24th March 2017

Divide and Conquer

Any singer/songwriter knows all too well the perils of that elusive second album. Yet what about if you have enjoyed unparalleled success with 2 platinum selling albums, how must you feel about releasing a third? Last year saw one of the most successful musical comebacks in recent memory when Adele treated us to the new sound of ‘25’. From muting the exclusive video of Hello on the online streaming service VEVO, in a matter of days Adele went from obscurity to once again a worldwide phenomenon and was put forward to close the 2016 Brit Awards.


This year we finally got to witness the formidable power and influence that social media has on the way we consume music when back in January, the celebrated pocket rocket Ed Sheeran tweeted a photo of his new album cover. It seems pretty remarkable that in the space of a few weeks Sheeran went from merely tweeting a photo to having a staggering sixteen singles within the top twenty. His long awaited album Divide is the fastest selling album by a male artist and topped the charts in over fourteen countries. The king of the loop pedal is definitely back where he belongs right at the top of the charts.


It’s pertinent to note that although 2017 has been revered as the return of Ed Sheeran, the singer/songwriter has not been away at all. As a writer, Sheeran has written for the likes of: Taylor Swift, Olly Murs and One Direction not forgetting last year’ winning X Factor single When Christmas Comes Around.  But now it was time for Ed to take centre stage once again with this incredible new album and what an amazing impact it’s already made.

The first single, Shape Of You, was originally written for girlband Little Mix but when Sheeran heard it back, he was very reluctant to give it away. In hindsight, that decision proved to be absolutely correct and gave him his second number one single but before Shape Of You was off the top spot, the strawberry blonde hit making machine had another in his armour. Personally, I feel that Castle On The Hill is among the more emotive tracks from the Ed Sheeran back catalogue as it transports the listeners back to their childhood when arguably they were at their most free. This is possibly a factor in determining his universal success for no matter your age, background or gender we can all relate to the themes within Sheeran’s work.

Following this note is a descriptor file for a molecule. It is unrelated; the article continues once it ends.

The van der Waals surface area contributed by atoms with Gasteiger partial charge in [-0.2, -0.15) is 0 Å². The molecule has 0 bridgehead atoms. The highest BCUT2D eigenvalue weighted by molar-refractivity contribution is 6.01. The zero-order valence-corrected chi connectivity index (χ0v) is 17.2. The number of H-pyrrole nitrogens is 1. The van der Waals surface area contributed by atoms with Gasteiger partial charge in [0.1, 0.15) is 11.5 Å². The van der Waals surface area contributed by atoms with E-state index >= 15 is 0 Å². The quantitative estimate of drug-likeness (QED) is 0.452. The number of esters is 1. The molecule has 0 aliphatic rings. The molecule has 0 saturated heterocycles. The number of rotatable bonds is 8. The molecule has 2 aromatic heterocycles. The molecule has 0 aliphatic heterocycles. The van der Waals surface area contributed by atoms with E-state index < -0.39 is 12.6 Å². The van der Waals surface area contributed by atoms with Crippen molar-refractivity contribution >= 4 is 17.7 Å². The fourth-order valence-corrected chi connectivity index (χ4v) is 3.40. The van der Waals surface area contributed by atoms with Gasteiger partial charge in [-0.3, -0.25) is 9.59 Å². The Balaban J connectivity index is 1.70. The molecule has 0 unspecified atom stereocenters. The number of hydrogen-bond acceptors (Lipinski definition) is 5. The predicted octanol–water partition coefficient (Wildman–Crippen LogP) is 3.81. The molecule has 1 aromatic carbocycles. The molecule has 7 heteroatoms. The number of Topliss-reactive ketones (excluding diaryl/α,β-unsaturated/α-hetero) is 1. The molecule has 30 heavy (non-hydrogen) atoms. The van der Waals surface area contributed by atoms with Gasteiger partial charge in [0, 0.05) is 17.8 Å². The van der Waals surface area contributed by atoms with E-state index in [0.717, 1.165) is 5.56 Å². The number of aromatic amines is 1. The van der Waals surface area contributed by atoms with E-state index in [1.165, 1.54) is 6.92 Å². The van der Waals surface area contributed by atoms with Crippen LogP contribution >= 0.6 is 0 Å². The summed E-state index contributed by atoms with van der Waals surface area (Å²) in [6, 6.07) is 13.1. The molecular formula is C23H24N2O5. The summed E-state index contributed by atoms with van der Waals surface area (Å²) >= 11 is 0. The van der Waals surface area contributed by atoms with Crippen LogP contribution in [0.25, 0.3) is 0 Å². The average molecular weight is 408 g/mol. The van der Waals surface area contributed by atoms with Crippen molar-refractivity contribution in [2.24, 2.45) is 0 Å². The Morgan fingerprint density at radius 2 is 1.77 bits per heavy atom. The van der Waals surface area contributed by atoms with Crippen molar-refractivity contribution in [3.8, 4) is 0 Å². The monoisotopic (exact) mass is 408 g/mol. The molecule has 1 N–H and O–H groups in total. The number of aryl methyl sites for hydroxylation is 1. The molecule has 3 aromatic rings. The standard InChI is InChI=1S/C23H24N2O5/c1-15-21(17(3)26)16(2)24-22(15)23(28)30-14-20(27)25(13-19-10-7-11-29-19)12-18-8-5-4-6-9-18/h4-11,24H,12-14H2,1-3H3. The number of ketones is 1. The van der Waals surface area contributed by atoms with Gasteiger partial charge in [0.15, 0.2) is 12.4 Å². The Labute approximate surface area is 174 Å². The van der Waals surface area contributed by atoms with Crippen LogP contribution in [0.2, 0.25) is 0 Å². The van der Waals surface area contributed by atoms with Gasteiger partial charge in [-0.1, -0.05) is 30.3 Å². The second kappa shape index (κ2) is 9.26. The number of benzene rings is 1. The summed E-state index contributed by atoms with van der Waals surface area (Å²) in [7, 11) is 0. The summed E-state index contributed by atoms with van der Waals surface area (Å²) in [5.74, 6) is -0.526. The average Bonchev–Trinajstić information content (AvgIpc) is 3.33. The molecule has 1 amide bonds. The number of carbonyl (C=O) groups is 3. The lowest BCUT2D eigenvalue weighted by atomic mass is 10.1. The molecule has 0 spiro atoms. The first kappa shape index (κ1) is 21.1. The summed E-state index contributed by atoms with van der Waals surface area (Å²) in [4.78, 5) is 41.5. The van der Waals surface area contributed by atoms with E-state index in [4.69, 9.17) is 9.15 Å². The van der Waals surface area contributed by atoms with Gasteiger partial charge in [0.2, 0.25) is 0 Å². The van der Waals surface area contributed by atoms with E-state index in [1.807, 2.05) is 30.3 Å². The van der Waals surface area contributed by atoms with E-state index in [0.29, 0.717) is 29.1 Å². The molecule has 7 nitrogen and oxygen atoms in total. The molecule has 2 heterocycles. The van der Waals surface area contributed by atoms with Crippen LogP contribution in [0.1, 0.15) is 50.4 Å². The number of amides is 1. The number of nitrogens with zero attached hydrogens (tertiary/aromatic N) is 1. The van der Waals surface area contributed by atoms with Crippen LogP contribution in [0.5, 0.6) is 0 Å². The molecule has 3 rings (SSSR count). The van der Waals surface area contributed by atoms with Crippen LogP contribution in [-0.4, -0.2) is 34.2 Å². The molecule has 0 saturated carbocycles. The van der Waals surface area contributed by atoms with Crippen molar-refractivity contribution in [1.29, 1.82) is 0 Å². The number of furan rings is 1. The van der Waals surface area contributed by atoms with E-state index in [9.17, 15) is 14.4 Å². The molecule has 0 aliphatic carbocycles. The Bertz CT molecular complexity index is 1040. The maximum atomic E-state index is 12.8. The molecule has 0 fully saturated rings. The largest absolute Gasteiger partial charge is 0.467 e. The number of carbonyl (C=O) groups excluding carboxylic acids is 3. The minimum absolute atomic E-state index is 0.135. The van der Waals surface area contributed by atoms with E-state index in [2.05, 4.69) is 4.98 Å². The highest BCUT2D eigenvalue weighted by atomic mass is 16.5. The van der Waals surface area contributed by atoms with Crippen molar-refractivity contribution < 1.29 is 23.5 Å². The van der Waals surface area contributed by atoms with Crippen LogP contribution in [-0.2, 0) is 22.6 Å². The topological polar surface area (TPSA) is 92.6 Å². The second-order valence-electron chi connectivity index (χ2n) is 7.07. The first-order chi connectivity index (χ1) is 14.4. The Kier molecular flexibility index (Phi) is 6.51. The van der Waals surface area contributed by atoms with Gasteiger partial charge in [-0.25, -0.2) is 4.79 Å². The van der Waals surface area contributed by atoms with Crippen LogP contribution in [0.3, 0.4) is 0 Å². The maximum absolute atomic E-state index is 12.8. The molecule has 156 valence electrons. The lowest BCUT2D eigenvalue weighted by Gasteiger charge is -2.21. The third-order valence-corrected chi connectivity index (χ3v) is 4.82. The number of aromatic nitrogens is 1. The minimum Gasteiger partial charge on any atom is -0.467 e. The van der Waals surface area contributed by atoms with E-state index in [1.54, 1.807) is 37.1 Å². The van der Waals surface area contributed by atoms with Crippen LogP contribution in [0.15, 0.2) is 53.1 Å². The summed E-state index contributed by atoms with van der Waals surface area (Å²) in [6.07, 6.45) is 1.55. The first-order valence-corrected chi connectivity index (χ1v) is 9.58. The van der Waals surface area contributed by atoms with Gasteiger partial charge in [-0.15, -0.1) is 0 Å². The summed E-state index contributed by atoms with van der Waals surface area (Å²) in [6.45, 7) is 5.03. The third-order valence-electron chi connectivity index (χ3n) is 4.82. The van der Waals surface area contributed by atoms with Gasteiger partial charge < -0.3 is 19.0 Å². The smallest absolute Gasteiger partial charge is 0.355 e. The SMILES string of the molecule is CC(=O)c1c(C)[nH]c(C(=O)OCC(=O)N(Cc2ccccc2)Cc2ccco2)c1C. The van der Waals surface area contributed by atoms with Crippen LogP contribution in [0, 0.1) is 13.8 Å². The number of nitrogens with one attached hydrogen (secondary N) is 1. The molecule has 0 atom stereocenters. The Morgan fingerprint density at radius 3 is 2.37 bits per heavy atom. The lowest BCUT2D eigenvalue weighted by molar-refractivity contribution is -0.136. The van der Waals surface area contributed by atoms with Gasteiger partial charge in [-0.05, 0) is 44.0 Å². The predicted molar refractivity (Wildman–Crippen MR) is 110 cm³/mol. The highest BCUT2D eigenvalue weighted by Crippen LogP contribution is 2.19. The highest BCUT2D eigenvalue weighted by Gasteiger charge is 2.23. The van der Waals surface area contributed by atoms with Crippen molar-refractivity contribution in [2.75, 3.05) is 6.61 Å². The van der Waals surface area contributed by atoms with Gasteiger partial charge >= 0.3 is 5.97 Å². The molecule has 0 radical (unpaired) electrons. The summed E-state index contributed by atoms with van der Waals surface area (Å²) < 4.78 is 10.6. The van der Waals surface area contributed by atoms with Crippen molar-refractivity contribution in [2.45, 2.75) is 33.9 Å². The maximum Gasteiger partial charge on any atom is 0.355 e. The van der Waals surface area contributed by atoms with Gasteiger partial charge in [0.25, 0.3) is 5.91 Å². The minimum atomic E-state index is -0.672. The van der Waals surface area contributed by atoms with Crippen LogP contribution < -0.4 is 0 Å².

The last track on the album is probably the most beautifully emotional song I’ve heard for a very long time and the perfect tribute to his late grandmother. Supermarket Flowers deals with the pain that Ed and his family suffered when losing the most important woman in his life. Anyone who has ever lost someone close will almost certainly have a tear in their eye by the end of the song. The lyrics really make you reflect upon times gone by and the immensely strong bonds which develop between you and your loved ones. As a wordsmith myself, I remain fascinated by the way language can have a dominant effect on our emotions and this song is the epitome of this.
Who knows what the future holds for Ed Sheeran. Will he continue to grow into an evergreen artist with eternal longevity? Or will he slowly fade into the background of an ever-changing music industry? But one thing is certain that with three worldwide albums under his belt, he has surely made a very dominant impact into British popular culture. Arise Sir Ed

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